Foreign Seated Arbitrations unless expressly or impliedly excluded. The
Amendment of 2015 now provides, that Part I as a whole would not apply to
Foreign Seated Arbitrations except sections 9, 7(1)(a) and 37(3). These three
provisions can also be excluded by an agreement to the contrary. Thus there is
a marked shift in the Amendment of 2015, even from Bhatia International.
To conclude this
point, three conclusions appear to emerge in the author’s opinion with respect
to Foreign Seated Arbitrations:-
(i)        After the amendment
of 2015, implied exclusion of Part I can now be read into the contract to
exclude the applicability of Part I.
(ii)       In case there is an
implied exclusion of Part I, Sections 9, 27(1)(a) and 37(3) would be
automatically impliedly excluded.
(iii)      If there is an
implied exclusion of Part I, then separate implied/express exclusion of Section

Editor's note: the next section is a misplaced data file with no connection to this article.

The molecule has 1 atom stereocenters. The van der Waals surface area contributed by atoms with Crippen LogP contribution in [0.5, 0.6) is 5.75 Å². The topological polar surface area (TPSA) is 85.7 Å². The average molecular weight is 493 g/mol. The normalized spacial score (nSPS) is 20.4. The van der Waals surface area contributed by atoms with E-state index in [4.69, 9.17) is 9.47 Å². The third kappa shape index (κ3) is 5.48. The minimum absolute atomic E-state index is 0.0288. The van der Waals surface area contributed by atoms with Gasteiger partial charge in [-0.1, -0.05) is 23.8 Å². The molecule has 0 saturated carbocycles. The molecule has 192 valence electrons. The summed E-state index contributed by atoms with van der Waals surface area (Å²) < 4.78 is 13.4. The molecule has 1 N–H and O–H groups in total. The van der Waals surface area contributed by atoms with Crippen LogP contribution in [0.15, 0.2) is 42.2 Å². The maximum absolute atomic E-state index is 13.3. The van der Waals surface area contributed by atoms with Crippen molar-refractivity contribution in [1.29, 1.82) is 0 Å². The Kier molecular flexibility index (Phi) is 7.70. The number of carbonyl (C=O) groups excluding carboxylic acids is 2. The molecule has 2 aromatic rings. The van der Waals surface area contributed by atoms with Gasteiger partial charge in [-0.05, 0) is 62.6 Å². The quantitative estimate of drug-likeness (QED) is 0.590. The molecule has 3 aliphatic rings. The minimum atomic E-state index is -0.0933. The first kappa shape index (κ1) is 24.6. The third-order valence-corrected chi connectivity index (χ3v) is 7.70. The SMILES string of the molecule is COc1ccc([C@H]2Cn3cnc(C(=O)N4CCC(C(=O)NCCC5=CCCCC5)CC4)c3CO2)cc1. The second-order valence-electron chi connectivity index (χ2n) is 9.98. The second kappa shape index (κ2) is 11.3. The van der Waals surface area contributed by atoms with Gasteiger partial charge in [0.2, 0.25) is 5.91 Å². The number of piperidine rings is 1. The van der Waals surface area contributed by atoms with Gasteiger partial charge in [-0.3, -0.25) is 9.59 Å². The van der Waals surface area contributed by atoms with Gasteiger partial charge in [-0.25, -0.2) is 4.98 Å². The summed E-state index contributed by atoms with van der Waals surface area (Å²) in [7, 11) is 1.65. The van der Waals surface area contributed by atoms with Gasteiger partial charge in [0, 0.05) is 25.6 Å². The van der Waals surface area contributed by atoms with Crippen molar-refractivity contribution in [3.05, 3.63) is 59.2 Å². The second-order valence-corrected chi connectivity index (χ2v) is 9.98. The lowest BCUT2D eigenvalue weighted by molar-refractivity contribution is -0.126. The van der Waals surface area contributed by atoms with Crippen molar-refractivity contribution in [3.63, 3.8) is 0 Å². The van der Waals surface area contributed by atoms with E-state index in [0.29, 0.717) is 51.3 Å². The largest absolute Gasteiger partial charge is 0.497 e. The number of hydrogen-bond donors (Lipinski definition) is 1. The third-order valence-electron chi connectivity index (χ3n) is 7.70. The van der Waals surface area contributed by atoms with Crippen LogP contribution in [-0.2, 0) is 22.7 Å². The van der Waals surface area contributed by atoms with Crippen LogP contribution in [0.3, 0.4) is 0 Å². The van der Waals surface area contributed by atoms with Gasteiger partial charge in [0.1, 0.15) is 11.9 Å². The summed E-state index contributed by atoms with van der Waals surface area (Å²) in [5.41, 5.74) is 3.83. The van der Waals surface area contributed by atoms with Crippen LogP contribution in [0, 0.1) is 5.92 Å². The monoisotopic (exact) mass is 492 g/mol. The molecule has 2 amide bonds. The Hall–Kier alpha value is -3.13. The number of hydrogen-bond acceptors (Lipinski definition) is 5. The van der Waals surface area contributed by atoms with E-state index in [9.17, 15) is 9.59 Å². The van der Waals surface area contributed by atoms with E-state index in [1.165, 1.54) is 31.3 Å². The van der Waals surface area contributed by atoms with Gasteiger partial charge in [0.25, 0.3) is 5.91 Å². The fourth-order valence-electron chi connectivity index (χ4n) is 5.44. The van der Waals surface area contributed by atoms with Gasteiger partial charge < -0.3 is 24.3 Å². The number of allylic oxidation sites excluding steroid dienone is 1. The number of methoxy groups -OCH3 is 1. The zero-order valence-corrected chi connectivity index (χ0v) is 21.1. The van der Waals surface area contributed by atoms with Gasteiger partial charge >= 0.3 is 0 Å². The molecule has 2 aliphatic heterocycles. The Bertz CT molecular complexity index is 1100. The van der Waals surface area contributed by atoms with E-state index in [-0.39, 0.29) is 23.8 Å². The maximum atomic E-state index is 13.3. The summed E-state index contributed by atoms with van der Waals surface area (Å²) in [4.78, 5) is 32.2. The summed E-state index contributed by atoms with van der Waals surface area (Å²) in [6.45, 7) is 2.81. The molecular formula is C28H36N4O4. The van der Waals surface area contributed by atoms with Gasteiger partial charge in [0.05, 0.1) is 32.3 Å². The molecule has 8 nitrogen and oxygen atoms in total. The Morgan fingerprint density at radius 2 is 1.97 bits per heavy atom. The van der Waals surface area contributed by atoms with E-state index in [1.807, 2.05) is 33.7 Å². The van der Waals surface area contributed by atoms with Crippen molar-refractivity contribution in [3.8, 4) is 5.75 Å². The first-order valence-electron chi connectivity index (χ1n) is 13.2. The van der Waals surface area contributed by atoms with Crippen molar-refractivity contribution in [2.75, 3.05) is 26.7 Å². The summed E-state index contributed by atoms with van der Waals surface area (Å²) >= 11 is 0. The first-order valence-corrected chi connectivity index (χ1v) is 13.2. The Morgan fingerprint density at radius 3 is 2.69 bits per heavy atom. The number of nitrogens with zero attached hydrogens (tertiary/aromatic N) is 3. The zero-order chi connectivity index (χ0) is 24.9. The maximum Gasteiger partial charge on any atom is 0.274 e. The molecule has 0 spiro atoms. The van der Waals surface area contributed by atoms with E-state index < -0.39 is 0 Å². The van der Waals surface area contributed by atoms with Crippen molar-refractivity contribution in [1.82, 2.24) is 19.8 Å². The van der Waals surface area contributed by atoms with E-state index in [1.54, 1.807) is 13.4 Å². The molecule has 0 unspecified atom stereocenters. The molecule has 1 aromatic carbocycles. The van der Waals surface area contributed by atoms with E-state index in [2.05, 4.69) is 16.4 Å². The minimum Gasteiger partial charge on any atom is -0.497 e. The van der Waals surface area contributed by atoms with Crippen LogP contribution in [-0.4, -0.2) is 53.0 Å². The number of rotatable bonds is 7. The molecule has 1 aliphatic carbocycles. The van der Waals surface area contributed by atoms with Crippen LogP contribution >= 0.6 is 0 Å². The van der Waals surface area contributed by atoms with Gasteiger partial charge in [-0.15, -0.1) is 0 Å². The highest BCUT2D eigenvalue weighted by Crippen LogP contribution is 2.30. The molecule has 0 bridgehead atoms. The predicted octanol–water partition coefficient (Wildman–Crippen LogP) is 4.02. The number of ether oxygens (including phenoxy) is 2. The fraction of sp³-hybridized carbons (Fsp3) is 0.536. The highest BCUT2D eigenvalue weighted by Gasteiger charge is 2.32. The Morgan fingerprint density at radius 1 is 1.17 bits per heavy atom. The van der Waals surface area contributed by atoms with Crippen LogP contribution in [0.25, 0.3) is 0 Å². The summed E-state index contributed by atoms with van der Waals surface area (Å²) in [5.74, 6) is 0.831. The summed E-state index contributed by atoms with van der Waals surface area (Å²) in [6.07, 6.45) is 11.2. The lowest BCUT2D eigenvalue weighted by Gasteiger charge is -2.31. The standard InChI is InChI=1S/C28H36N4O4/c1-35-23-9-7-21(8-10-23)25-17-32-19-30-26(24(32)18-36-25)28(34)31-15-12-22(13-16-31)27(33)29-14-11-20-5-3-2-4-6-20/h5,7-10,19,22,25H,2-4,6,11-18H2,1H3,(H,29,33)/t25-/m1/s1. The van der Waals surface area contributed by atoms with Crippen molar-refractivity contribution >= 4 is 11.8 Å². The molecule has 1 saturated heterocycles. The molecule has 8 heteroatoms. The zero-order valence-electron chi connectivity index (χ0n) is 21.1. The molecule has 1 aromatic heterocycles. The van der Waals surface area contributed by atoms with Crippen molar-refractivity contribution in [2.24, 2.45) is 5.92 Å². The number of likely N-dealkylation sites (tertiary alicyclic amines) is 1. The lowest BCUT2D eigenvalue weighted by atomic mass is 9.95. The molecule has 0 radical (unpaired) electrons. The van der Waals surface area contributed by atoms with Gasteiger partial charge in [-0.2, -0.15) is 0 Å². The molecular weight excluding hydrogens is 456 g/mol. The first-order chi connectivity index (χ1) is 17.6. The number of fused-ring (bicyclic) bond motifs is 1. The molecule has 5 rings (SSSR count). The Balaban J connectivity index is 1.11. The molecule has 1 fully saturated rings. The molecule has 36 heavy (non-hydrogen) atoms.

9, 27(1)(a) and 37(3) might not be necessary for inapplicability.
The next
question, which emerges is, how can parties ensure, that where the Arbitration
is otherwise foreign seated, the provisions of Sections 9, 27(1)(a) and 37(3)
specifically apply to their arbitration without risking an implied exclusion.
“Agreement to the Contrary”: Express Inclusion
In view of the
preceding discussion, it appears that, in the cases of Foreign Seated
arbitrations which impliedly/expressly exclude Part I, Parties should expressly
include the application of sections 9, 27(1)(a) and 37(3). In the regime of BALCO this was not a legally tenable
proposition. But since, the law now permits it and yet, does not fall back
entirely on Bhatia International (which
raised a rebuttable presumption in favour of application of Part I to Foreign
Seated Arbitrations), express inclusion appears to be the only option
available. The effect of such an inclusion would be that Part I, even though
otherwise inapplicable, would be made applicable to the extent of these
specific provisions.
Surprisingly
enough, a judgment of the Madras High Court,[8] albeit